Masters of Sound: Music Industry Veteran Bobby Owsinski Talks About the Coming Hi-Fi Renassaince

 

By Jack Sharkey, March 6, 2018

 

In this installment of our Masters of Sound series, we sit down with music-industry veteran Bobby Owsinski to discuss the current state of the music industry, and how smart speakers like the Apple Homepod and Echo Dot may be leading us to a high-fidelity renaissance in spite of intuition it’s just the opposite.

 

Bobby Owsinski is a guitar and keyboard player, songwriter and arranger, and a producer/engineer based in Los Angeles. Owsinski was a pioneer in the field of mixing music in surround sound  and co-founded the industry leader Surround Associates where he worked on over a hundred surround and DVD productions for a variety of legendary acts including The Who, Willie Nelson, Neil Young, Iron Maiden, The Ramones, and Chicago among many others.

 

Owsinski is an in-demand mix engineer and producer having recently landed at #2 album on the Billboard Blues charts with an album he mixed for Adrianna Marie and Her Groovecutters, and #6 on the iTunes rock charts with an album he produced for the band SNEW.

 

He has become one of the best selling authors in the music recording industry with twenty-three books including the best selling “Mixing Engineer’s Handbook,” “The Recording Engineer’s Handbook,” and “Music 4.0: A Survival Guide For Making Music In The Internet Age" (all now in their 3rd edition).  He has also penned hundreds of audio-related articles for a variety of popular industry trade publications such as Surround Professional, EQ, Billboard, Film & Video, Hollywood Reporter, Pro Sound News, Mix, Grammy Magazine, Electronic Musician, Recording Engineer/ Producer and Music Executive Insider and has also appeared on CNN and ABC's "20/20" as a music branding and audio expert.

 

Bobby and I sat last week via Skype to talk about technology and the shape of things to come in the music world.

 

 

KEF: With the release of the Apple Homepod, alongside the Echo Dot and Google Home, the word ‘audiophile’ has taken on an entirely new meaning, on that is fundamentally changing the definition of “high-end audio.” But that may not all be bad news for the true high-end market as it may pique the interest of more music fans to explore what true high-fidelity is all about. Do you see these new products as being beneficial to the artistic community?

Owsinski: I agree with you 100% and I actually just wrote an article exactly on that topic for Forbes. It came out a couple of weeks ago online [Can the Apple HomePod Ignite A New Hi-Fi Era? Forbes.com Feb. 10, 2018]. It was basically all about the fact that there are some pretty good audio engineers over at Apple right now and they haven’t been utilized for what they can do but now it looks like they’re getting a chance to stretch out. I agree with you that one can only hope that this will be a step better for a general population that will be exposed to better audio. As far as I’m concerned though, that whole genre of smart speakers I find as a trend but I don’t find it as something that is going to move the needle over time. I feel that it’s the cool thing to do this year and then we’ll be on to something else in terms of what the consumer is looking for.

 

 

KEF: A flavor of the month so to speak. But should there be a fear that music will become even more of a commodity than it already is? Does the new technology lessen the experience of enjoying music for what it is rather than just as a void filler in the background?

Owsinksi: Well maybe it’s the continuation of a trend that started quite while ago. The whole digital download movement started the trend. I don’t know that it’s any different now. It’s accelerated perhaps. My hope is that at some point in time, as with all things, it will cycle around again where music will be more important to people. But it’s not right now, not the way it used to be.

 

 

KEF: Is it that the media is so watered down now because there are so many options?

Owsinski: I think that there are many options to take your attention away from it. That being said, music is still important, especially to a certain age group and that will probably never change. It’s a matter of how important though. I think the importance was different when [Baby Boomers] were growing up and a lot of that had to do with the distribution method, which back then was vinyl. The consumption method was different – you might go to a record store and buy a record based on the cover, which is gone today. There are many attempts to bring something like that [experience] back and we’ll see if that actually happens or not.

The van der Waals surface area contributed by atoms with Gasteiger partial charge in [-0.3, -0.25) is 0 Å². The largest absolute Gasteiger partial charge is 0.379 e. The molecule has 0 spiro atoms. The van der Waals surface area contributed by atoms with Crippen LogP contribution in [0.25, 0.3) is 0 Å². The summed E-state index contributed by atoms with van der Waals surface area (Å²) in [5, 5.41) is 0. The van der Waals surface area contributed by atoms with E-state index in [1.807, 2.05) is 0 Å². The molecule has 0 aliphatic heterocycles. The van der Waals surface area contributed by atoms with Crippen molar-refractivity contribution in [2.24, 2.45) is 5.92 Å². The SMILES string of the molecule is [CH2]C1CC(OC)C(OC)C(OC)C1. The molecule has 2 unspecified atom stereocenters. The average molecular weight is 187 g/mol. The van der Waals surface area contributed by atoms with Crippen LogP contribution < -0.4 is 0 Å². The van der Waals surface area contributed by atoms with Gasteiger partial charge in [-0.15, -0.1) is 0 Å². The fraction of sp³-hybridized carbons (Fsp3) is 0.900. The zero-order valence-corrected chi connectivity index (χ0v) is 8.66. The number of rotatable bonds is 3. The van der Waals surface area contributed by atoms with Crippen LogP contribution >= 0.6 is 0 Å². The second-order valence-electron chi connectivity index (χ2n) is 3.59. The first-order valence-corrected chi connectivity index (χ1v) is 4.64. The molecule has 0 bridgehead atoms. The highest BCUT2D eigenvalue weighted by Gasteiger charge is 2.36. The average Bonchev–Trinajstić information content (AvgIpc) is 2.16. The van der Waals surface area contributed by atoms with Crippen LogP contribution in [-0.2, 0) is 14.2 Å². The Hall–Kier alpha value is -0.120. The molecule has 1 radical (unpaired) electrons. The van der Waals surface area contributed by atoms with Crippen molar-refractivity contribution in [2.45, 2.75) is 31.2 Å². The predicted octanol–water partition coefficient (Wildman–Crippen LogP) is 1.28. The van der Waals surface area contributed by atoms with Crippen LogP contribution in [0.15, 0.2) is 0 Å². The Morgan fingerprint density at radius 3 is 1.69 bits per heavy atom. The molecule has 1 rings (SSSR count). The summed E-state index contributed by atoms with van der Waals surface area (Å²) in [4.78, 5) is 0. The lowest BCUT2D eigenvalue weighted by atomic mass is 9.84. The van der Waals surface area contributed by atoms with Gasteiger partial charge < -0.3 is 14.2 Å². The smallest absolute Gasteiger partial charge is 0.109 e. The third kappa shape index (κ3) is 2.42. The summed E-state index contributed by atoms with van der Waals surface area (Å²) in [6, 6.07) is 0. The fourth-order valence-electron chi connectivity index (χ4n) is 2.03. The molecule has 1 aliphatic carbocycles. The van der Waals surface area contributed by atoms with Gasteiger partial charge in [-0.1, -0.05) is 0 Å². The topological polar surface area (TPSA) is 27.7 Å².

And also, when you sat down to enjoy the product, you tended to listen to the album all the way through. Now we’re in a singles society, which is very consumable and very fast, where if you don’t like what you’re hearing you’re on to the next thing very quickly.

 

 

KEF: With the way media and technology are today, can we ever replicate that because everything is so much more fractured than it was?    

Owsinski: I’ve done a lot of research on this, and it’s been part of many of my books where you find the music businessBobby Owsinski is driven by technology and it always has been. The music business was sheet music, then it went to piano rolls and then before vinyl it went to the Victrola and acetate 78 RPM. Then it went to reel-to-reel then of course cassette, and so on. So every time there is new technology – a new distribution technology – that adds convenience, that drives the music industry.  Right now we’re kind of climbing to the apex of what this new consumption method is – streaming – and at a certain point there’s going to be a new technology that’s going to  drive it again. Now how it drives it we don’t know, but it’s entirely possible that it will come back around to where it was post-Beatles where it went from singles to the album that was important. We may have that again if there is a suitable distribution technology. But we don’t know what that is yet.

 

 

KEF: So even if an artist comes out with a killer album, as consumers we’re just not in the habit right now of consuming an entire album. We’re consuming the singles we hear off of Spotify, radio, television or whatever – a singles market.

Owsinski: Exactly, because the album is not important. And the album in fact is going down in importance. If you look at the sales, even of digital albums, it’s going down and down and down by double digits every year. Album sales are not going well, and as a matter of fact, you’re starting to see from record labels where there is less emphasis on the album and more emphasis on singles, again going back to the old days where you didn’t even get the chance as an artist to record an album until you had a couple of hit singles. You’re starting to see that again where there’s more and more emphasis on releasing a series of singles rather than on releasing a product that is the album. I can’t say it’s a bad thing, it’s just different.